A Guide To Plastic Free July

Plastic pollution has become one of the most pressing environmental issues, as the rapidly increasing production of disposable plastic products overwhelms the world’s ability to deal with them.

So how bad is the plastic problem?

  • As of 2018, approximately 380 million tons of plastic is produced worldwide each year[1]
  • Half of all plastics ever manufactured have been made in the last 15 years[2]
  • Production is expected to double by 2050[3]
  • Every year, about 8 million tons of plastic waste escapes into the oceans from coastal nations. That’s the equivalent of setting five garbage bags full of trash on every foot of coastline around the world[4]
  • The largest proportion of plastic waste comes from packaging materials (47%), while textiles are responsible for 14% and transport 6%[5]
  • By 2050, the production of new plastic from fossil fuels could consume 10-13% of the remaining global carbon budget permissible to ensure temperatures rise to no more than 1.5C above pre-industrial levels as required by the Paris climate agreement[6]
  • A 2021 study determined that 44% of plastic debris in rivers and oceans, and on shorelines, was made up of bags, bottles, and items related to takeout meals[7] 

The impact

Plastic pollution contributes to the death of approximately 100,000 marine mammals and turtles and 1 million sea birds per year[8]. Additionally, humans constant exposure to BPAs and Phthalates from plastic has been linked to cancer, hormone disruption[9] and infertility[10].

Plastic Free July

Plastic Free July is a global movement developed by the Plastic Free Foundation[11] which attempts to help people be a part of the solution to plastic pollution by pledging to go plastic-free for July. The intended outcome is to create cleaner streets, oceans and communities and work towards a world free of plastic waste. This year there are 26 million participants in 177 countries!

To participate in the campaign you can sign up here, via the Plastic Free July website. You can then take a pledge confirming how you will participate this July. For example, giving up a few single-use plastics for the month (i.e. takeaway coffee cups) or going completely plastic-free.

The Plastic Free July website also provides resources and ideas to help you reduce single-use plastic waste every day at home, work, school, and even at your local café.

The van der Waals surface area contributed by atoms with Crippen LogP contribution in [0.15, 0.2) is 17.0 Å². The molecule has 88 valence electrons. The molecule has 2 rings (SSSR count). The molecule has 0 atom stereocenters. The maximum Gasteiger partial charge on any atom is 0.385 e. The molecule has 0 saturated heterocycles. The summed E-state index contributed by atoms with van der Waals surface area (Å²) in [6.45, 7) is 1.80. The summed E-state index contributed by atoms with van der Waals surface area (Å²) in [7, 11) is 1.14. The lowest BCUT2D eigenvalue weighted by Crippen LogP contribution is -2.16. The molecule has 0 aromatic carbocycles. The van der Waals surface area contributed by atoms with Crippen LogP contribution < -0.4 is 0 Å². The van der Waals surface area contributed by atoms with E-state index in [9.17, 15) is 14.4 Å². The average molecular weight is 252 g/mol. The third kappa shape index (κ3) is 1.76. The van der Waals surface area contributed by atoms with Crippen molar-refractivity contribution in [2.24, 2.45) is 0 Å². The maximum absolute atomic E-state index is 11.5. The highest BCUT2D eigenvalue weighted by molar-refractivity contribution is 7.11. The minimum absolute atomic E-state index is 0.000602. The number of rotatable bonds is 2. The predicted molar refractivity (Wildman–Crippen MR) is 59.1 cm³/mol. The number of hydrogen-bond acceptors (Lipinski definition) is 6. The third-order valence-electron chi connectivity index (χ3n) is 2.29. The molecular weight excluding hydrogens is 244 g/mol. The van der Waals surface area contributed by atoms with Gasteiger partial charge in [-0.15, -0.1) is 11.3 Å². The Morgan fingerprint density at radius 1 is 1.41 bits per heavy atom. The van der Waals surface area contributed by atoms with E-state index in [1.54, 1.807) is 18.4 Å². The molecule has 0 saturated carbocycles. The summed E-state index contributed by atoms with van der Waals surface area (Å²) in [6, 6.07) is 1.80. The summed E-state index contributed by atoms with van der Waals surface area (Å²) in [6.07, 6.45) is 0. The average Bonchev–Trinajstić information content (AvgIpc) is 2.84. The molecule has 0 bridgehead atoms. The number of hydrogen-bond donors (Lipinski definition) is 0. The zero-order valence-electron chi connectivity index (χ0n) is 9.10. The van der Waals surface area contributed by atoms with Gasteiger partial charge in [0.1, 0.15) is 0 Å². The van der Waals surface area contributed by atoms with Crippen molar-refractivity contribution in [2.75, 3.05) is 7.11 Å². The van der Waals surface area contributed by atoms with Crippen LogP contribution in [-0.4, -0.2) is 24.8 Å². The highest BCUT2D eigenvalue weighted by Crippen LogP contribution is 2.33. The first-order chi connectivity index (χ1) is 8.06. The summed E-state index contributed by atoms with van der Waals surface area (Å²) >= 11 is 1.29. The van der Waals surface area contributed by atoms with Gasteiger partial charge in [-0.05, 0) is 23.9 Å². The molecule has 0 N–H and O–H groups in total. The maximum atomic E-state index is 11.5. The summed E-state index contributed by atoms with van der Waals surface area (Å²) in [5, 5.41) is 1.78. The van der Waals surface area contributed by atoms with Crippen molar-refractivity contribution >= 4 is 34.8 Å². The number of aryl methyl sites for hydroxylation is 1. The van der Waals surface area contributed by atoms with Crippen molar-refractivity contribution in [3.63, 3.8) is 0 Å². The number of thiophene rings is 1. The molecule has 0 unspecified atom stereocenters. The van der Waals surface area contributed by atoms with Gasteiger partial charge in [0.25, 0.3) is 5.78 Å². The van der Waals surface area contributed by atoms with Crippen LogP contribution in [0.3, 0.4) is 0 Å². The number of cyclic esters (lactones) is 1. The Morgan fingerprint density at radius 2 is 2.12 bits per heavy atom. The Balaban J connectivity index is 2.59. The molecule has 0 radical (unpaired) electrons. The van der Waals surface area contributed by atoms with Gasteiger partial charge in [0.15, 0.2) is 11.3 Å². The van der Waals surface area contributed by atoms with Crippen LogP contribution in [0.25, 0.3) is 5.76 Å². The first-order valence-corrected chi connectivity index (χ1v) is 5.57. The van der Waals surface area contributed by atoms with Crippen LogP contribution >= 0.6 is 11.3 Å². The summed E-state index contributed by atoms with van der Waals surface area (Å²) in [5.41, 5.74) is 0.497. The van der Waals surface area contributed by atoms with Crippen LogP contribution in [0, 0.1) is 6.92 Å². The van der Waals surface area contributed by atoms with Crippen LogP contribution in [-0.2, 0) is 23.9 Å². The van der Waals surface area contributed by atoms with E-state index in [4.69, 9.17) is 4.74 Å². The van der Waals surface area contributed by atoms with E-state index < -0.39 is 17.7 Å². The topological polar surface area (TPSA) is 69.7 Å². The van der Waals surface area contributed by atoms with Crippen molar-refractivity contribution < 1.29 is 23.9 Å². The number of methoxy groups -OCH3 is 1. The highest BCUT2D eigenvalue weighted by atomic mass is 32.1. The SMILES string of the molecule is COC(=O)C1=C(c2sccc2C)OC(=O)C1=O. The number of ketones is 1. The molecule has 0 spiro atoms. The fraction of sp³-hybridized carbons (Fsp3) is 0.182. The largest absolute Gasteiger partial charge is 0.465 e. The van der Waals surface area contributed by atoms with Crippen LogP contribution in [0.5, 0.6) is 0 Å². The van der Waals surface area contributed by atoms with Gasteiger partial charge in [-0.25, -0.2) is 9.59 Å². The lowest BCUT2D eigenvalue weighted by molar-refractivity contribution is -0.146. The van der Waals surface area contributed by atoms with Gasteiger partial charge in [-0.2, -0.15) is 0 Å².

Here are some of my favourites:

  • Swap traditional teabags which contain plastic for loose leaf tea or plastic-free teabags
  • Swap single-use plastic water bottles for BPA free reusable bottles – I have used my Chilly’s bottle for almost two years which I highly recommend.
  • Use a reusable coffee cup for your coffee run
  • Use reusable shopping bags
  • Swap body wash, hand soap and shampoo to bar soaps
  • Decline plastic straws the next time you’re out

Are you currently participating in Plastic Free July? What plastic-free swaps have you made and how easy/ difficult was it to make the swap? Please share your comments below.


[1] https://cleanstreets.westminster.gov.uk/plastic-waste-complete-guide/

[2] https://www.nationalgeographic.com/environment/article/plastic-pollution

[3] https://www.nationalgeographic.com/environment/article/plastic-pollution

[4] https://www.nationalgeographic.com/environment/article/plastic-pollution

[5] https://www.theguardian.com/environment/2021/jul/01/call-for-global-treaty-to-end-production-of-virgin-plastic-by-2040

[6] https://www.theguardian.com/environment/2021/jul/01/call-for-global-treaty-to-end-production-of-virgin-plastic-by-2040

[7] https://www.britannica.com/science/plastic-pollution/Plastic-pollution-in-oceans-and-on-land

[8] https://www.sas.org.uk/our-work/plastic-pollution/plastic-pollution-facts-figures/

[9] https://www.britannica.com/science/plastic-pollution/Plastic-pollution-in-oceans-and-on-land

[10] https://youtu.be/yVyzjEF_sKw

[11] Their 2020 impact report can be found here.

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